Last updated on 5 January 2022
It’s natural as new parents to worry about anything out of the ordinary with your newborn child. So when you notice that your baby has jaundice – characterised by a yellowish tinge to their skin and whites of the eyes – it’s natural to be worried. Learn the facts behind this common condition to alleviate your fears about newborn jaundice so you know what’s normal and when to seek medical help.
What is newborn jaundice?
The yellow tint to your baby’s skin and eyes is a sign that there's too much bilirubin in your baby's blood. This condition, known as hyperbilirubinaemia, commonly occurs in babies as early as the second day after birth. In mild cases, the condition usually goes away on its own.
What is bilirubin?
Bilirubin is a yellowish substance found in bile, a fluid that is found in the liver. It is produced when red blood cells break down, and is naturally excreted. However, when the liver is unable to process it, bilirubin can leak into the blood.
If bilirubin levels are within a normal range for a newborn baby, the paediatrician will allow your baby to be discharged.
Symptoms of newborn jaundice
Early signs of newborn jaundice include:
- a yellowish tinge in the skin and whites of the eyes, usually starting in the face and spreading downwards across the body
- skin that looks yellow when light pressure is applied
Symptoms of severe jaundice, which may indicate an underlying medical condition, include:
- signs of jaundice that spread or become more intense
- deepening of the yellow colouring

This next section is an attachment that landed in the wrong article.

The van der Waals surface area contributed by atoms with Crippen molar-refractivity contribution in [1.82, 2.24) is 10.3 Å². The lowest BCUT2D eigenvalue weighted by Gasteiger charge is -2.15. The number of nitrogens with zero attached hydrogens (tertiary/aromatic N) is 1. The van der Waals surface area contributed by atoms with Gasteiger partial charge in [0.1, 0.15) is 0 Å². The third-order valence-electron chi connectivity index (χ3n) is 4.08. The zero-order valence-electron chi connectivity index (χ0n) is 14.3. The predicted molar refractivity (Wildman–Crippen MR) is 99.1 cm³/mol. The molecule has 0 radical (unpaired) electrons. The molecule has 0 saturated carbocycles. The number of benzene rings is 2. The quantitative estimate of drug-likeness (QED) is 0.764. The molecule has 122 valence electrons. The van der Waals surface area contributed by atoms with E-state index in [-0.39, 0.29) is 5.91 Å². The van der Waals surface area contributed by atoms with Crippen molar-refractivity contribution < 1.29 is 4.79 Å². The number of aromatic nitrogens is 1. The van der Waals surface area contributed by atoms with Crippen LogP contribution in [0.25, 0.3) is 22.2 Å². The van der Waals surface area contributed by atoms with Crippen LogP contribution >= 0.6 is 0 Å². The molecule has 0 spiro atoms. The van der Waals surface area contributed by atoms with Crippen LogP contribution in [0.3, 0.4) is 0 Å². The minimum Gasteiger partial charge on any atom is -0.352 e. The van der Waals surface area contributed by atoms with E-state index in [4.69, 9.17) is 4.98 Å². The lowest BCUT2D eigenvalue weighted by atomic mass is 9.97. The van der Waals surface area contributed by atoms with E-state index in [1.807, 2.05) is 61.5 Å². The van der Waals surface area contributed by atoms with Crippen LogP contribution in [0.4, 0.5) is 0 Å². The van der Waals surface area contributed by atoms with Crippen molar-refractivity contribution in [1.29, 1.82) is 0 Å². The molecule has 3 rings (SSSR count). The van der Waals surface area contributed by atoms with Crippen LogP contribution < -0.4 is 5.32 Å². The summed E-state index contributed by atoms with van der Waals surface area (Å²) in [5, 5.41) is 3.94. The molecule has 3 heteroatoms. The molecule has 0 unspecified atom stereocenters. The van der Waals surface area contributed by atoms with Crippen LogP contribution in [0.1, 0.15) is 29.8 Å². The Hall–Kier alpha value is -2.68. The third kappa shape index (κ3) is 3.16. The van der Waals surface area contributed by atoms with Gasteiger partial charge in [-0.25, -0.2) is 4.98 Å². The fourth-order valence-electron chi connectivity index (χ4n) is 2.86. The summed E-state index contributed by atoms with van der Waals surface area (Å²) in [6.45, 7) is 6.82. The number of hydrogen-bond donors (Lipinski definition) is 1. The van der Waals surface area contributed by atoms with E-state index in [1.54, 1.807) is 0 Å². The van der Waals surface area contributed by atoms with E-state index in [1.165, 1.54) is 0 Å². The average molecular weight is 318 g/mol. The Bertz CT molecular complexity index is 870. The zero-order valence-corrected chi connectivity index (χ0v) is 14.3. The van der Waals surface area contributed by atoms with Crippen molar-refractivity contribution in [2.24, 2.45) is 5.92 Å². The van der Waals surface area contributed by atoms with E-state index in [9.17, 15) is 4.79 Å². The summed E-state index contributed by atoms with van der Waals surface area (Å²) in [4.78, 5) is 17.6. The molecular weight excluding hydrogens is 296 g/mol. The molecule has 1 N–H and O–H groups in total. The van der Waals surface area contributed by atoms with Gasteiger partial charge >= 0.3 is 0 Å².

- fever of over 38 degrees Celsius
- poor appetite
- listlessness or lethargy
- high-pitched crying
Severe jaundice also heightens the risk of bilirubin passing into the brain, which may lead to permanent brain damage.
What causes newborn jaundice?
The moment your baby starts breathing after birth, the excess red blood cells they had while in the uterus start to break down. This generates higher levels of bilirubin. In the first few days of life, your baby’s liver is immature and doesn’t yet have the ability to excrete this bilirubin properly, so the skin takes on the signature yellow tinge of jaundice.
The colour usually deepens in the first 5 days before it gets lighter and clears up in 1 – 2 weeks. This normal condition is known as physiological jaundice.
Other causes of newborn jaundice
- premature birth (below 37 weeks’ gestation)
- insufficient supply of breast milk or formula
- incompatible blood type with the mother
- bruising or internal bleeding at birth
- liver problems
- enzyme deficiency
When to worry about newborn jaundice
Most cases of jaundice usually resolve on their own. However, if the jaundice-causing bilirubin levels spike within 24 hours of birth, or stay high after a week, other health problems have to be considered.
Complications of newborn jaundice
- infection in the blood stream
- viral infections
- abnormality of enzymes
- liver problems
- biliary artesia (leads to blockage of bile ducts)
- kernicterus (a condition that causes brain damage, can develop if jaundice is left untreated)
Most cases of baby jaundice are physiological and should clear up on their own. However, your baby will be checked by a doctor within a week as part of the routine post-natal check-up. This is when your paediatrician will be able to assess your newborn’s condition and advise if additional treatment is necessary.